The Mexican government has been tearing through its list of most-wanted drug lords, but no one expects drug trafficking or violence to drop after the capture of Servando “La Tuta” Gomez, a former grade-school teacher whose Knights Templar cartel once terrorized the western state of Michoacan, the Associated Press reports. Crime will shift around as the now-weakened cartel regroups, or even splinters, as has happened with some Mexican drug gangs after the killings or capture of top leaders.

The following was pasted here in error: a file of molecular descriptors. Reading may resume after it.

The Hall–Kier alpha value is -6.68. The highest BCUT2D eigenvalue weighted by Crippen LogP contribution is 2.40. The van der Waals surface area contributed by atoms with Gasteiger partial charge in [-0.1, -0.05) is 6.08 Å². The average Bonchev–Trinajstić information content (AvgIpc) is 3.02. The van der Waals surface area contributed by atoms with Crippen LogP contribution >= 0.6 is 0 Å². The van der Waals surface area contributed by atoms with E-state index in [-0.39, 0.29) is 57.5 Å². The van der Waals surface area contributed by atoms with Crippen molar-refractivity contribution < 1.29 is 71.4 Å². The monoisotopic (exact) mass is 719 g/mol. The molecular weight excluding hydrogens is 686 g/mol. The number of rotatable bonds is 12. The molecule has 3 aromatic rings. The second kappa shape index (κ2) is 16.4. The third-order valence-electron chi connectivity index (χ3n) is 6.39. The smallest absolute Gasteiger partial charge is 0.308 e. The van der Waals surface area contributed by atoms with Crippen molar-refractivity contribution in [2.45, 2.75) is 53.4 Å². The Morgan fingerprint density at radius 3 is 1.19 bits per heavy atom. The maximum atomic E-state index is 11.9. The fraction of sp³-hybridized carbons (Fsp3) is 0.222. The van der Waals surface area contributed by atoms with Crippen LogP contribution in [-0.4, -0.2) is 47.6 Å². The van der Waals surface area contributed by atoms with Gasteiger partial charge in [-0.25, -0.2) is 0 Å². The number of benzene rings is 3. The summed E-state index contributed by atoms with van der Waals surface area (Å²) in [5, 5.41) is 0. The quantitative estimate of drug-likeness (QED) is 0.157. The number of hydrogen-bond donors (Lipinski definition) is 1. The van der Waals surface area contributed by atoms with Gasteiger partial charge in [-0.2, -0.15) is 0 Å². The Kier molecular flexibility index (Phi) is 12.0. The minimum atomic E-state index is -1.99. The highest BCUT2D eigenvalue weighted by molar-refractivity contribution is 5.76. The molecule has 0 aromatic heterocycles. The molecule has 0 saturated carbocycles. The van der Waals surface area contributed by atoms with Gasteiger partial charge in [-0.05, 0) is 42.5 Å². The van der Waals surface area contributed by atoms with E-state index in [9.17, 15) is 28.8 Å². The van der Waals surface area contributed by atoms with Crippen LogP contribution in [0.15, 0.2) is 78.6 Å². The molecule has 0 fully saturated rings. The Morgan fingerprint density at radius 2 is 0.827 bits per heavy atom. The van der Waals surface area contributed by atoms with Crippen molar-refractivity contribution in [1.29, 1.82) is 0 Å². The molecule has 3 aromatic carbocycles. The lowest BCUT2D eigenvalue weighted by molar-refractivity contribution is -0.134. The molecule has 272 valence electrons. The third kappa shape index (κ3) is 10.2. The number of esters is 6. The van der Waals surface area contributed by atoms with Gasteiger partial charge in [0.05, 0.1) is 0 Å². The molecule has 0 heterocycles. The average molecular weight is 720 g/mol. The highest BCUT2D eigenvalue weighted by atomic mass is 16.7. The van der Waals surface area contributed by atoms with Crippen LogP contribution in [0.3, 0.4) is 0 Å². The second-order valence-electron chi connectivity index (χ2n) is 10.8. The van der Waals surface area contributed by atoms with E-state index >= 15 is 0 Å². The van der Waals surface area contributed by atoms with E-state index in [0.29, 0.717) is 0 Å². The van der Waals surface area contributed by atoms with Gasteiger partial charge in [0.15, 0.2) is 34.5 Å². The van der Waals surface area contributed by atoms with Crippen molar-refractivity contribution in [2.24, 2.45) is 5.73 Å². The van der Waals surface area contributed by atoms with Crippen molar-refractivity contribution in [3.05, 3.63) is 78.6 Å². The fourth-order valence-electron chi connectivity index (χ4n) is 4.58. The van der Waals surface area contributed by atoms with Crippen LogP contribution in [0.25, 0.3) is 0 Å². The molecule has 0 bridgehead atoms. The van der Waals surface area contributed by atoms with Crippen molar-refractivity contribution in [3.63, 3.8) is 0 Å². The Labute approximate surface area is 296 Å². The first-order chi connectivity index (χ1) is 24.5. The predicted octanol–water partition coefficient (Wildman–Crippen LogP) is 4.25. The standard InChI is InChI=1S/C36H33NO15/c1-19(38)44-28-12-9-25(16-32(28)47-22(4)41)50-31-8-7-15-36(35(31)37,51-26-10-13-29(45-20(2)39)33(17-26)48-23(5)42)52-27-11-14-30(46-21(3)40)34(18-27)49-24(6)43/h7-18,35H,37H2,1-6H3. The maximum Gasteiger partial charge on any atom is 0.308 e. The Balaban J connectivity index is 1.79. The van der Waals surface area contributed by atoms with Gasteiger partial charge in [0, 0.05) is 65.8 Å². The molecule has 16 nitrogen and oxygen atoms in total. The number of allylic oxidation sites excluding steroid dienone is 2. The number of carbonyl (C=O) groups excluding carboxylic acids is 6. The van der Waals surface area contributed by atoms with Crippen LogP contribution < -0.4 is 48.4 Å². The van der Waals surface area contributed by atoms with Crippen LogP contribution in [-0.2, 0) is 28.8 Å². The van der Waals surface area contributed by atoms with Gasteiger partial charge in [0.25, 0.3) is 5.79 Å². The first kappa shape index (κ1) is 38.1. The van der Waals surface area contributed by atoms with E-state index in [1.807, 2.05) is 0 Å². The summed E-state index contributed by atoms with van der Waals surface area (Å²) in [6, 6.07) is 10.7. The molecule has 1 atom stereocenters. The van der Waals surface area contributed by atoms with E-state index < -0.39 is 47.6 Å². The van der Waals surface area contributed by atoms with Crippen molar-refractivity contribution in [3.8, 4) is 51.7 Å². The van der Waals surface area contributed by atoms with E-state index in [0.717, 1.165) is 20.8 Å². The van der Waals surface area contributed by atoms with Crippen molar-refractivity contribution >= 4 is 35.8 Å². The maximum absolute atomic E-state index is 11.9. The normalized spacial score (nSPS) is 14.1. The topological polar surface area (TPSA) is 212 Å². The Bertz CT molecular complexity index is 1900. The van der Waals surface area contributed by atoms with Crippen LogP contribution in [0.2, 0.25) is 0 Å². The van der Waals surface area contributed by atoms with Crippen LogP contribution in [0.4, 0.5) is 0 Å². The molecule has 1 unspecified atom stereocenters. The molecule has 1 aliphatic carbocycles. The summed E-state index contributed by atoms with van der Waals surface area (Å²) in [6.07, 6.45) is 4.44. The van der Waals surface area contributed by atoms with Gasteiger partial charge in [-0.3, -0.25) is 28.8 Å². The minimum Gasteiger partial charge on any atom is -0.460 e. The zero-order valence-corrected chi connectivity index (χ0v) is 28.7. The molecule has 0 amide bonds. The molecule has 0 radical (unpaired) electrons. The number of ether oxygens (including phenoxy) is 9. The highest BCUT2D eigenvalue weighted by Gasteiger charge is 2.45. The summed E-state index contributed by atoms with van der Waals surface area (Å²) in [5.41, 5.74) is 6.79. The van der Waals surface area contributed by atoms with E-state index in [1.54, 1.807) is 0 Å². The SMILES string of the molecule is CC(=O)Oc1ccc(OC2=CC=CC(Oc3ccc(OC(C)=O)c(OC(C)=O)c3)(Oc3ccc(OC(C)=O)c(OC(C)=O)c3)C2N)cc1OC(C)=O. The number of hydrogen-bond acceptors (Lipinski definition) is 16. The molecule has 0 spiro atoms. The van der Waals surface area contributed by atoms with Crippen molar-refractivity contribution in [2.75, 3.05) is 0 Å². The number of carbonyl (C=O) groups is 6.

“Dismantling them was a necessary step, but that does not end the problem of insecurity,” Alejandro Hope, a Mexico City security analyst, said of the Knights Templar. “The next part is more complicated. There are still small groups, remnants, which will be extorting, robbing and perhaps even producing methamphetamine.” Gomez, 49, was arrested Friday as he left a house in Morelia, the capital of Michoacan, with eight bodyguards and associates toting a grenade launcher, three grenades, an Uzi machine pistol and assault rifles, National Security Commissioner Monte Alejandro Rubido said. He said the key break came when agents identified one of Gomez’s most-trusted messengers who helped provide him food, clothing and medicine when he hid in remote mountains.